You've deployed Windows XP in the past, and now you're thinking ahead to Windows Vista. Whether you'll be deploying to 10, 100, or 100,000 computers, just knowing how the process has changed from Windows XP will make the deployment run much more smoothly.
So here are 10 deployment differences between Windows® XP and Windows Vista™ that you'll be glad you discovered when it's time to make the move.
With Windows XP and Windows 2000, it was possible to create images that would fit easily on a single CD (less than 700MB). Even organizations that added applications, drivers, and utilities to their image typically ended up with an operating system image in the 1GB to 3GB range.
With Windows Vista, image size begins at about 2GB—compressed. Once this image is deployed, the size is often around 5GB or more, and there's no way to reduce it. If you add additional applications, drivers, or other files, this image obviously grows even larger.
So how will you deploy the image? Does your network have the necessary capacity? (10MB networks or non-switched networks are not sufficient.) If you want to use CDs, how many can you deal with? You'll need three or four. DVDs (with a capacity of 4.7GB each) are now easy to create, so you can deploy using DVD drives if you have them. (If not, consider adding DVD drives when buying the next round of PCs.)
With USB memory keys growing in size (as large as 4GB or more) and shrinking in price, it would be quite easy to use one for deploying Windows Vista, since you can make a bootable key as long as the computer's BIOS supports it.
Finally (though this doesn't relate to image size), take note that there is no longer an I386 directory. Instead, all components, whether installed or not, reside in the Windows directory (although not in the standard SYSTEM32 directory). When installing a new component, the necessary files will be pulled from this location.
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Here’s a rundown of the tools you’ll be using when you roll out Windows Vista, followed by a list of the tools you can retire for good once Windows Vista arrives.
- SYSPREP This is the updated version, modified for Windows Vista.
- SETUP A new installation tool for Windows Vista, replaces WINNT and WINNT32.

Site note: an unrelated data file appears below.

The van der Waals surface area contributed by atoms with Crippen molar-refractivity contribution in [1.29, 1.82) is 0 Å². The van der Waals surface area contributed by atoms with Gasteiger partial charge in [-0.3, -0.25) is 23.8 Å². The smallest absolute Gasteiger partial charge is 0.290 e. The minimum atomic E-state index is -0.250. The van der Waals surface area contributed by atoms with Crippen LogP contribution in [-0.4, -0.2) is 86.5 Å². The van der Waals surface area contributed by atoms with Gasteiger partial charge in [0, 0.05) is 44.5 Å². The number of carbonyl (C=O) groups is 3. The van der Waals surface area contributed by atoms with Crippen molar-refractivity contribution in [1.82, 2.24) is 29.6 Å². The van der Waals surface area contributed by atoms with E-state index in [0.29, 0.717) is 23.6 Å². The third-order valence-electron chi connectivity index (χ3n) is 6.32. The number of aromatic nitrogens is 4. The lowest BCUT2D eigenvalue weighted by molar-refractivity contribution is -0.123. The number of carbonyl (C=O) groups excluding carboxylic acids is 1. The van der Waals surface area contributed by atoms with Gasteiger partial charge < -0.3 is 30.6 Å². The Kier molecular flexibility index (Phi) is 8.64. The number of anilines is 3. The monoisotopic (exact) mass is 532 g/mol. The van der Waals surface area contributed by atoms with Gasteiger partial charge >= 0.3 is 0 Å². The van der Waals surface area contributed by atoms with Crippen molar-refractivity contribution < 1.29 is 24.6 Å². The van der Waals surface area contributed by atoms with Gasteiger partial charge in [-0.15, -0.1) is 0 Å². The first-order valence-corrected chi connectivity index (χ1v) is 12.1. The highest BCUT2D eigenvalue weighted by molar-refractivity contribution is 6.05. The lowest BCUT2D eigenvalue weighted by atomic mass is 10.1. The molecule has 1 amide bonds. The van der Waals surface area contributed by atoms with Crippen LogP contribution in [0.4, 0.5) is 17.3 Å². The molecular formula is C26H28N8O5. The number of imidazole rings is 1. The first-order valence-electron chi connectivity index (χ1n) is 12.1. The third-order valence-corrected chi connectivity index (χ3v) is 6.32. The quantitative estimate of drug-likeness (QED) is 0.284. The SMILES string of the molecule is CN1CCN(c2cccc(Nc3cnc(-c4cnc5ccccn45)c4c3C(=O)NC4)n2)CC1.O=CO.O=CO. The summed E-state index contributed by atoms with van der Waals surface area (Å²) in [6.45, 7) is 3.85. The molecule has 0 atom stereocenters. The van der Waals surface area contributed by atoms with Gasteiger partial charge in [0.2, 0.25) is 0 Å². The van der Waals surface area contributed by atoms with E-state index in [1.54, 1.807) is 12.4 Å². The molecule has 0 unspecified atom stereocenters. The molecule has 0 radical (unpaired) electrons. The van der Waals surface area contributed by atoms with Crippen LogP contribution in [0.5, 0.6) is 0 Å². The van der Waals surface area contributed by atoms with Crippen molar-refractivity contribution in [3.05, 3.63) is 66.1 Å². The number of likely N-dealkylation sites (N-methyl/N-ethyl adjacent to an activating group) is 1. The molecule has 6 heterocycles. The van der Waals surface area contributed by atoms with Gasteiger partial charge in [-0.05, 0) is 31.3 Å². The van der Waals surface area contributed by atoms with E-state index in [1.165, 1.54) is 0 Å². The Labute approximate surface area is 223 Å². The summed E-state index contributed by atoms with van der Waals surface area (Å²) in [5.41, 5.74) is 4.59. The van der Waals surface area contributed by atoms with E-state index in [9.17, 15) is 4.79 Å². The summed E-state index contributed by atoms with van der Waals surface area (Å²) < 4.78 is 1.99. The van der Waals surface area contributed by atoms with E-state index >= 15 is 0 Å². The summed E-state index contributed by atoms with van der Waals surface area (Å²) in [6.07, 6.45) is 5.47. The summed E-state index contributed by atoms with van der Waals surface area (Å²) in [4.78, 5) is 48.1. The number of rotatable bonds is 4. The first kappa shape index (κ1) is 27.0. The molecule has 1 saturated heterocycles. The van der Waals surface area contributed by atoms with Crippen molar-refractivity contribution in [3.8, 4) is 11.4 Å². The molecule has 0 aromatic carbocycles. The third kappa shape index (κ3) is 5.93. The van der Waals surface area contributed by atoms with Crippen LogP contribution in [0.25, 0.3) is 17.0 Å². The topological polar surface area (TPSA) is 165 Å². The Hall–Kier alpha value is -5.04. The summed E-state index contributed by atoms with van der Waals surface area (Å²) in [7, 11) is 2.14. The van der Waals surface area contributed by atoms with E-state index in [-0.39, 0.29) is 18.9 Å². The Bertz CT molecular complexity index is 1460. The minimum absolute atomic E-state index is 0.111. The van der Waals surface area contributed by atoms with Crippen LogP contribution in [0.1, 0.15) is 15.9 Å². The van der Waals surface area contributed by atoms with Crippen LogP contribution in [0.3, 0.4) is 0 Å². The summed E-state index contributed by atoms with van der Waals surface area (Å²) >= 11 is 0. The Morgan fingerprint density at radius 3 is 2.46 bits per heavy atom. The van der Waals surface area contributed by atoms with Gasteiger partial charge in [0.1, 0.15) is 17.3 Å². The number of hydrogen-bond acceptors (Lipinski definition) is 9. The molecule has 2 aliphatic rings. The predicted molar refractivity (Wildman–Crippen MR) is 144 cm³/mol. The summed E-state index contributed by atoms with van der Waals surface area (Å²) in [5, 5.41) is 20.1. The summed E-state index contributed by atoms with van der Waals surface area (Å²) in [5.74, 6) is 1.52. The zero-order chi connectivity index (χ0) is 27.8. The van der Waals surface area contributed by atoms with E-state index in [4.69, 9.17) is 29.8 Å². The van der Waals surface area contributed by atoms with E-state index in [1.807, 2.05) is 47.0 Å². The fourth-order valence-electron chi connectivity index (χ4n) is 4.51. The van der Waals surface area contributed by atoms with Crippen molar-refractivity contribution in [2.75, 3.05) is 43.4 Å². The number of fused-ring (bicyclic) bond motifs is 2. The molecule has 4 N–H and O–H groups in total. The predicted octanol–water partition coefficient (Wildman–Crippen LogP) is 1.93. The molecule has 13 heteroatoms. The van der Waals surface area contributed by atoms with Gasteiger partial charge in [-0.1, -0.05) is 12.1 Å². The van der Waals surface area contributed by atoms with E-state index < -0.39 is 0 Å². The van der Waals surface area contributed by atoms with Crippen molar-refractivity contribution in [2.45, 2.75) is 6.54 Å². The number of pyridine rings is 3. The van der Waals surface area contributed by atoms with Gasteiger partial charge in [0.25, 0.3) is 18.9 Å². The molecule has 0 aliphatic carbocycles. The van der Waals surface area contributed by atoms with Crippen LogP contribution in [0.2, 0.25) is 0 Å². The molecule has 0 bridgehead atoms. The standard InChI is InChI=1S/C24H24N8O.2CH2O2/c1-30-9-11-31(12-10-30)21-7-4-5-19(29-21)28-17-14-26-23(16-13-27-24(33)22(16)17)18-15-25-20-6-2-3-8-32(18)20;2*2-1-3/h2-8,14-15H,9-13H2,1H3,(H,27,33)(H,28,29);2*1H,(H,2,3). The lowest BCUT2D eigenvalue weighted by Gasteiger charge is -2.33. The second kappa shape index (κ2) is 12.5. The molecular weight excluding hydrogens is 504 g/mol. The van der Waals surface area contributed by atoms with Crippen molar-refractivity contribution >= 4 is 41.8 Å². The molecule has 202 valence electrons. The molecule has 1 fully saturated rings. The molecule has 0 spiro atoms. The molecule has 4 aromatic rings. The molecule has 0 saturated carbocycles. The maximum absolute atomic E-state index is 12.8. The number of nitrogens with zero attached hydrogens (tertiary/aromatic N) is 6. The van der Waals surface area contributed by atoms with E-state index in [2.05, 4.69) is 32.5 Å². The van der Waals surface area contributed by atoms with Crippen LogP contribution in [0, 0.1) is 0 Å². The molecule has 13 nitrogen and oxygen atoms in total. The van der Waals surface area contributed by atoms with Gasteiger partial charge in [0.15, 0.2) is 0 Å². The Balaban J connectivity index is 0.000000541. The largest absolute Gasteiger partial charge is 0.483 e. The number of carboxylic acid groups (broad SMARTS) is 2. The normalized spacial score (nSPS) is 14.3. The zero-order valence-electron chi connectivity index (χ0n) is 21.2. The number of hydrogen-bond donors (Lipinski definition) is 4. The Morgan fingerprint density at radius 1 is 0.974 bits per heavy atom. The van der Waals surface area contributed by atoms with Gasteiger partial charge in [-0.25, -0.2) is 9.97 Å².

- IMAGEX The new command-line tool for creating WIM images.
- Windows System Image Manager A tool for creating and modifying unattend.xml files.
- PEIMG The tool for customizing Windows PE 2.0 images.
- Windows Deployment Services The new version of RIS, which adds the ability to deploy Windows Vista and Windows XP images, as well as Windows PE 2.0 boot images.
- PNPUTIL This is the new tool for adding and removing drivers from the Windows Vista driver store.
- PKGMGR Also new, this Windows Vista tool is used for servicing the operating system.
- OCSETUP This replaces SYSOCMGR and is used for installing Windows components.
- BCDEDIT A new Windows Vista tool for editing boot configuration data.
- Application Compatibility Toolkit 5.0 This updated tool lets you assess whether your applications are compatible with Windows Vista.
- User State Migration Tool 3.0 An updated tool for capturing and restoring user state, supports Windows XP and Windows Vista, as well as all versions of Office including 2007.
- BitLocker The full-volume drive encryption capability included in Windows Vista Enterprise and Ultimate editions.
- Remote Installation Services RIS has been replaced by Windows Deployment Services (WDS) but still offers legacy support on Windows Server 2003; RIPREP and RISETUP are not possible with Windows Vista.
- Setup Manager/Notepad Use Windows System Image Manager instead for editing unattended setup configuration files.
- WINNT.EXE and WINNT32.EXE Use SETUP instead.
- SYSOCMGR Replaced by OCSETUP, PKGMGR.
- MS-DOS Boot Floppies Forget them. Use Windows PE!